And Now... The Blame Game!
Americans think the Canadians did it. Canadians think the Americans did it. Many think terrorists did it. Some claim it was an “act of God,” a lightning strike. And then there are those Democrats who are stridently blaming the “Bush Administration.”
As millions fumbled around in the dark from Ottawa to New Jersey, and from Detroit to Cleveland, the common theme was “how could this have happened?”
What happened was a sudden domino effect, as power grids all over the northeastern US and southeastern Canada tripped off, plunging millions into the dark.
Dozens of aircraft on approach control into New York’s Kennedy, La Guardia, or airports in Ottawa, Detroit and Cleveland, suddenly found the airport electronic equipment inoperative until emergency generators could pick up the load. Miraculously, aircraft on final approach whose pilots suddenly saw runway lights disappear did not collide, as dozens of them scrambled to make some order out of chaos, seeking safe altitudes.
Hundreds of thousands were suddenly stuck in pitch-black subways; stuck in elevators; plunged into the dark in stores and restaurants. A surrealistic atmosphere prevailed as New York skyscrapers loomed black against the sky; Gotham gone blind; the “Big Apple” noted for its blazing lights and neon displays looking like a deserted city.
Millions were totally unprepared. Yet, for all the potential for injury and death, for massive looting and crime, the good news was that most people responded rationally. People were forced to slowly walk out of subway tunnels; sit quietly in elevators for many hours, waiting for rescue.
Such a huge blackout underscores the spoiled, selfish, take-it-for-granted attitude of millions of Americans. Many years ago, when Ronald Reagan was Governor of California, I attended the Governor’s Conference on Pollution conducted in Los Angeles.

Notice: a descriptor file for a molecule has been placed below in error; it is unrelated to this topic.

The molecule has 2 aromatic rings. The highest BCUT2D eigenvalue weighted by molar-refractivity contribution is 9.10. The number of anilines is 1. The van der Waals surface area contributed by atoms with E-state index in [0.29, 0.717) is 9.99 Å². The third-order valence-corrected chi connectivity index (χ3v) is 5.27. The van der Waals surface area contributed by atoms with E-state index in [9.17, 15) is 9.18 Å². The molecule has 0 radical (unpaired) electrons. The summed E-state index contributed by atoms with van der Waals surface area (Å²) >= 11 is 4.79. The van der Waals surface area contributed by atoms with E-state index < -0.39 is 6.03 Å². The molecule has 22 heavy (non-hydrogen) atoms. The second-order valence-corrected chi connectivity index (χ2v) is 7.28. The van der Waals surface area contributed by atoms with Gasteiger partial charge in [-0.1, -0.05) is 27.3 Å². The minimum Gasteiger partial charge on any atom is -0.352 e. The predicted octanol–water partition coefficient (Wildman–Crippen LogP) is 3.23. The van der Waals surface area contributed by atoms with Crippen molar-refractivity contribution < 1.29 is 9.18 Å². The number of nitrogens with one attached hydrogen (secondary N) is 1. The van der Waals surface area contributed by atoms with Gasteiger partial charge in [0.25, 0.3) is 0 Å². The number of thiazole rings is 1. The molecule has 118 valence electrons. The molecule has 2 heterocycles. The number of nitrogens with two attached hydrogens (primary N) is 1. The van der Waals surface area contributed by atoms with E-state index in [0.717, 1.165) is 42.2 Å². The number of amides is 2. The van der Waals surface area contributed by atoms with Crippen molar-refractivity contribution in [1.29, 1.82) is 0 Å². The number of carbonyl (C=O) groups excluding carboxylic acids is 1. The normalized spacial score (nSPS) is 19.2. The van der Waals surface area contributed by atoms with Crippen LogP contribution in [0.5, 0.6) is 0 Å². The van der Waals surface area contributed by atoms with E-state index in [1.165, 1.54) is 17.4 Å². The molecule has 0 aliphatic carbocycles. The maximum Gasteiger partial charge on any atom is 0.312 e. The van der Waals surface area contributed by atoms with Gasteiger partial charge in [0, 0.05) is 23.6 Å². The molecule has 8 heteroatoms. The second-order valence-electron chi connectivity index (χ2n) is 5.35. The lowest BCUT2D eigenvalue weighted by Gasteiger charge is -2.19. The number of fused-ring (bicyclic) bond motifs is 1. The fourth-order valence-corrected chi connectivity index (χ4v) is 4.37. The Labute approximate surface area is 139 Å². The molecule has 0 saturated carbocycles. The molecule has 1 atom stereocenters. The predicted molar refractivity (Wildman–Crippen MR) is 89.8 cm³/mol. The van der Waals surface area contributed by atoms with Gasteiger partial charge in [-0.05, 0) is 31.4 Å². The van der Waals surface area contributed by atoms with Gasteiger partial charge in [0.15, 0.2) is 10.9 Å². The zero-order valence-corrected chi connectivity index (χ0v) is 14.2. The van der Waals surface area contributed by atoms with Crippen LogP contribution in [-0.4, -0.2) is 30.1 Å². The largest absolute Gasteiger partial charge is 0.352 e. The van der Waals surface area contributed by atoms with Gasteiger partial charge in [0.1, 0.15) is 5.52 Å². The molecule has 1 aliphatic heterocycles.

The President of the Southern California Edison company addressed the crowd about the impact of burgeoning populations; huge urban sprawl, and increased energy demands.
His opening remarks were, “Be it ever so humble — there is no place...”
He then proceeded to recite the desperate need for more power plants; more nuclear energy; more transformers; more high power electrical lines; more technology to deliver the needed electricity to the consumers; to police and fire stations, to hospitals and clinics, to schools and private homes.
He began citing all the protests; the petitions; the mass meetings; the demonstrations — how, whenever SoCalEdison wanted to put in a new plant, the neighborhoods said, “You can’t put those big smoke stacks here!” Or, “We don’t want that nuclear plant anywhere near us!”
His point was, there was “no place” in the entire region where the energy-hungry populace would tolerate the plants which produced the energy they demanded! Catch 22. They had to have the energy, but they refused to sacrifice their view in order to allow the plant to be built.
Now, liberal Democrats are shrieking “The Bush Administration’s failed energy policy is to blame!” Yet, the general population, incensed at rising energy costs, has demanded of government that the energy companies be closely regulated. As a result, they operate at levels which allow little money for revamping aging equipment, developing new plants, replacing old, outdated power grids.
The Democrats would be better served to look back to the Clinton administration, which was in power for eight long years, and which contributed so heavily to illegal immigration, which helped impact many of the big cities in the east with higher density populations.
I was in New York back in the 1970’s when a blackout took place, and remember well how shocked everyone was. Then, the blackout was much more contained, and did not last long, but it served (or should have served) as a “wake up” call to officials as to what could happen.
Surely, if the big blackout of 2003 proves not to have been a terrorist act, it nevertheless sends a powerful message to terrorists. Now, more than ever, they know where to hit us.
It should also have served as a “dress rehearsal” for all the authorities; for those in communications, transportation, law enforcement; those in airports, schools and hospitals, as well as private citizens. Perhaps it did. In many ways, it is a good thing it happened.
Instead of pointing fingers of blame, political opportunists would be better served spending their time looking for solutions. The more they attempt to make political hay out of such a serious blow to the country, the more they display their cynical, hateful, narrow desperation in their search for lost political power.
Which one of them introduced legislation within the past three years aimed at revamping America’s aging energy supply system?
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